Bullock tours Gowrie refinery
Even ethanol plants make the schedule in a crowded presidential field
GOWRIE — Montana Gov. Steve Bullock believes he has the right frame of mind to not only win the Iowa Democratic caucuses in February, but to bring one of several chiefly rural states back into the blue column come November 2020.
Now, facing 22 other candidates in the crowded field eager to challenge President Donald Trump, he contends it’s rural America that will put the party over the line in the next race as it vies for the Trump counties that previously went blue twice for President Barack Obama. Such counties represent about a third of the total number of counties in Iowa.
For now, that means it’s time to visit the less-seen places of Iowa, such as the POET ethanol biorefinery in Gowrie Tuesday, that help ensure that rural populations don’t have to leave the place they love to make a living.
There, he told members of the media after a tour of the facility that supporting local economies and participating in a global economy is not an “either or” proposition.
“If we lose opportunities for families to make a decent living in places like this, you’ve lost the heart of America,” he said Tuesday, calling tariffs too blunt of an instrument to solve the mounting beef with China that has put up significant market barriers to pork and soybean farmers.
“Where [Trump] is correct is that we have to be tough on China,” Bullock said. “But … China’s been playing the long game a lot longer than we have.”
“The idea that you can use the blunt instrument of tariffs is not what’s going to open up the markets,” he added. “If we don’t solve this, those markets will go away.”
And U.S. Department of Agriculture payments are not the solution, either, he said.
Another mistake he says the Trump administration has made, to the detriment of places like Iowa, is the abundance of small refinery waivers granted.
Small ethanol refinery waivers, established in the first version of the Renewable Fuel Standard, were intended to allow smaller refineries to release gasoline mixes without ethanol in them to keep their costs down.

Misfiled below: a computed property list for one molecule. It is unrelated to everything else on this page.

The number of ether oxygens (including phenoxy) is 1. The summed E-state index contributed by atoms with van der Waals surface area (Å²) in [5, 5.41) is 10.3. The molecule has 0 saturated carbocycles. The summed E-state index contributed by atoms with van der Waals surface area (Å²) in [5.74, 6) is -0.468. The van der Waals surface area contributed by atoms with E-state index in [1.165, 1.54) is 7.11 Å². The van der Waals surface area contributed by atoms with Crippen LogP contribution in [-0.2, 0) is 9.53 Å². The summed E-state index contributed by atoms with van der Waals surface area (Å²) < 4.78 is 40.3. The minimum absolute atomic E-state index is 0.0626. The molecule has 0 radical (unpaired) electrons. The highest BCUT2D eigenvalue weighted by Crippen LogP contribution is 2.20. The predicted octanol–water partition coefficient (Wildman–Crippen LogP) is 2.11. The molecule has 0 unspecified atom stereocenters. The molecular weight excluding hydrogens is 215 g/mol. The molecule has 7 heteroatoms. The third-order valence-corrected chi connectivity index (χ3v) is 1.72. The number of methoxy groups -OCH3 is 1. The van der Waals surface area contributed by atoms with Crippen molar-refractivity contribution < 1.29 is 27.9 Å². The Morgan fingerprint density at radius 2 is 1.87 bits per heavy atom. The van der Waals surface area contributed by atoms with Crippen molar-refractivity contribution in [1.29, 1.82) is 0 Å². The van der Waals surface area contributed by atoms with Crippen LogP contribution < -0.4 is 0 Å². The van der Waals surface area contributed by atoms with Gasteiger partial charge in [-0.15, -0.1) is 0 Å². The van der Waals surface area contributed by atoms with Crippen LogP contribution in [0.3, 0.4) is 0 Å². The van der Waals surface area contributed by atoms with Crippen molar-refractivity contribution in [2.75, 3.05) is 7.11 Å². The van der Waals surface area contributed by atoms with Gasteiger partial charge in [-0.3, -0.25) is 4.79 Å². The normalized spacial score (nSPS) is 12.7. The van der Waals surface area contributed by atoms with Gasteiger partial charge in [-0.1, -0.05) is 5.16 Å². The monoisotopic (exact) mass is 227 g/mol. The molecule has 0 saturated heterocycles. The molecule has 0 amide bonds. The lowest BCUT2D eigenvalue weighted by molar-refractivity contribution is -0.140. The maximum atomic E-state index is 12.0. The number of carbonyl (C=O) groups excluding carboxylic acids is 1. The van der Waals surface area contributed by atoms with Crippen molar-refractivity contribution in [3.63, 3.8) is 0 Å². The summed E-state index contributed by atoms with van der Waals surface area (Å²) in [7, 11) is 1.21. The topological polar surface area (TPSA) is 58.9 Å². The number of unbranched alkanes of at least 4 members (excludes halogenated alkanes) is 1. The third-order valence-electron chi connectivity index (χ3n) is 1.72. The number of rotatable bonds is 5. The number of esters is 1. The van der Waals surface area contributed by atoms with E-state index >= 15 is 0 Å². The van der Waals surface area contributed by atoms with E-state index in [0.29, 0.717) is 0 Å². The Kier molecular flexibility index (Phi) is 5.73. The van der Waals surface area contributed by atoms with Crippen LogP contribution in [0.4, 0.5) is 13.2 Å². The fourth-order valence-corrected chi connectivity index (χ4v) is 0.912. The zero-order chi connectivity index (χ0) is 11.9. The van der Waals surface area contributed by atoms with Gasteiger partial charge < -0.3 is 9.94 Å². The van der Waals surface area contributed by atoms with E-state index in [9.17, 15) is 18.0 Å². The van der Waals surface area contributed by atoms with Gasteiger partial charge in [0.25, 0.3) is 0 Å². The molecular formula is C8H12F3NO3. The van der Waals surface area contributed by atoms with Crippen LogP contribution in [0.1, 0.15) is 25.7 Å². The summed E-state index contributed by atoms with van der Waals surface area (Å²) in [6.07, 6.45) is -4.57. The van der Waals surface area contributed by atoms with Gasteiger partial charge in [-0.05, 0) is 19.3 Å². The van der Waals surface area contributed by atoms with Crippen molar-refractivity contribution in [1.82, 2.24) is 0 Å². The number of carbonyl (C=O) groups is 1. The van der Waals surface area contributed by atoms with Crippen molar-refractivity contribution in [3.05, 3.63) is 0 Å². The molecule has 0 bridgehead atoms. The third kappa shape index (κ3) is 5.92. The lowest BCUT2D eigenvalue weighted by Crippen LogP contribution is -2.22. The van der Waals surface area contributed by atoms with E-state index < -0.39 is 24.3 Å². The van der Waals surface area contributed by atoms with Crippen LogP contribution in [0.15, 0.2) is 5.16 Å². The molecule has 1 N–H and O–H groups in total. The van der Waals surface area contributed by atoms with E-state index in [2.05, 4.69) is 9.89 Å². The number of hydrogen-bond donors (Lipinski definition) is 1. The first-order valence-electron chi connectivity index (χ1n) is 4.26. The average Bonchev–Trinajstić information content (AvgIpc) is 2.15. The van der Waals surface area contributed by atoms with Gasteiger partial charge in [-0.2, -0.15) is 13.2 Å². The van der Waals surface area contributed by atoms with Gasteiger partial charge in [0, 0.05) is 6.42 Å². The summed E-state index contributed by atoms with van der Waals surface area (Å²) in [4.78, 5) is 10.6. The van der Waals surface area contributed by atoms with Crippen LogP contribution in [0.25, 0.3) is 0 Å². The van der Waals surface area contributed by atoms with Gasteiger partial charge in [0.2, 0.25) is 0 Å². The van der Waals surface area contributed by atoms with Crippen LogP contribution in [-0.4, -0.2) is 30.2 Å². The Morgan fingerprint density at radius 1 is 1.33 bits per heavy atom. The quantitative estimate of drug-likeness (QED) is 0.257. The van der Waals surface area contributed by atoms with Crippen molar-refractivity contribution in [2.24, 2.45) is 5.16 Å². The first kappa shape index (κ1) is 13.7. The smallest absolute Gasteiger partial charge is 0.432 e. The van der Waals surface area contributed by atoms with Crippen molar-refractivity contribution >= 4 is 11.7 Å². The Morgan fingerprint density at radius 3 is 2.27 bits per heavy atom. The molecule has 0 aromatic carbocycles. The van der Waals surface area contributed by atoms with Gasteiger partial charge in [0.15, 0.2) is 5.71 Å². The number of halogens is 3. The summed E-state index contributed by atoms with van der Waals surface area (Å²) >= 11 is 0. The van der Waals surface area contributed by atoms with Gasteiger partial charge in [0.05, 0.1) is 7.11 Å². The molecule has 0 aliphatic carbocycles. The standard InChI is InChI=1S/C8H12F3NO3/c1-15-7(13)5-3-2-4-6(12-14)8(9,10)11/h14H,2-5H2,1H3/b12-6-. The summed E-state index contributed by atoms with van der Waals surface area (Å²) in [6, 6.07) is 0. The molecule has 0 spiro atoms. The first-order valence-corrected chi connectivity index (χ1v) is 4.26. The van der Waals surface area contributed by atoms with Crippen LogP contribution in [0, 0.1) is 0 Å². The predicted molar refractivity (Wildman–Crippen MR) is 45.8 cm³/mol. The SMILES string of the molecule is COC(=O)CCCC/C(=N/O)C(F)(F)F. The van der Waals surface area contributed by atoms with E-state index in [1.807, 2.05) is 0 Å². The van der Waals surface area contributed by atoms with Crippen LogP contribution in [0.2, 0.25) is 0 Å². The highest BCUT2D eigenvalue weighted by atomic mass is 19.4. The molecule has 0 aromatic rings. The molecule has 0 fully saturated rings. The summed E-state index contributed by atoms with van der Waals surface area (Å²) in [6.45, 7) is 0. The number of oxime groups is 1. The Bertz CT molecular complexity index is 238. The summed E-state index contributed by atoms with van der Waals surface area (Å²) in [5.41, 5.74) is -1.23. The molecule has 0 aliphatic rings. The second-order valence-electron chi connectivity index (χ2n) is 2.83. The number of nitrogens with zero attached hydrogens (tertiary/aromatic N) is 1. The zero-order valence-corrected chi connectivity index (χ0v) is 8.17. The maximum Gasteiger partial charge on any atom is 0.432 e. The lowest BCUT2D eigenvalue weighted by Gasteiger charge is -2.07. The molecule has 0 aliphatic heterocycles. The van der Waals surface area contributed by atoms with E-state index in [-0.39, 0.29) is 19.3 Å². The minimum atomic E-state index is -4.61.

Now, critics say that waivers are being given to any company that wants them, whether or not they have a legitimate claim to the regulation posing a burden.
“This administration has not met a refinery waiver it doesn’t like,” Bullock said. “Companies like Exxon are not small companies.”
“This isn’t just a war on big businesses,” he added, saying that antitrust laws need to be enforced to ensure small farmers, ranchers and producers “get their share of the dollar.”
As far as Democratic candidates go, he says they need to be able to offer voters a reason to vote for the party, not just against Trump, as they offer plans that could help the little man thrive in rural America.
“[Democrats] need to show up,” he told The Messenger. “At times, Democrats across the country don’t even come to rural areas.”
The two-term governor touts his unique credentials as the winner of a solidly red state, a factor that, in itself, would be somewhat impressive as the GOP occupies the governor’s mansion in 27 states. But in 2016, Bullock won re-election by almost four points, a comfortable majority in Montana where, on the same ballot, Trump defeated Hillary Clinton by 20 points.
He says ignoring “flyover country” is not a luxury he has as governor, nor is it one he’d want.
If the next president views places like Iowa as “flyover country,” he said, they won’t be able to govern, “even if you can cobble together 270 [electoral college] votes.”
After qualifying to be in the next round of Democratic debates and seeing Rep. Eric Swalwell (D-California) drop out, the first of 23 presidential candidates to do so, Bullock still thinks he has the right stuff to win Iowa’s hearts and minds by February. And despite his late entry into the race, he thinks listening to the voices that matter is what will make a difference.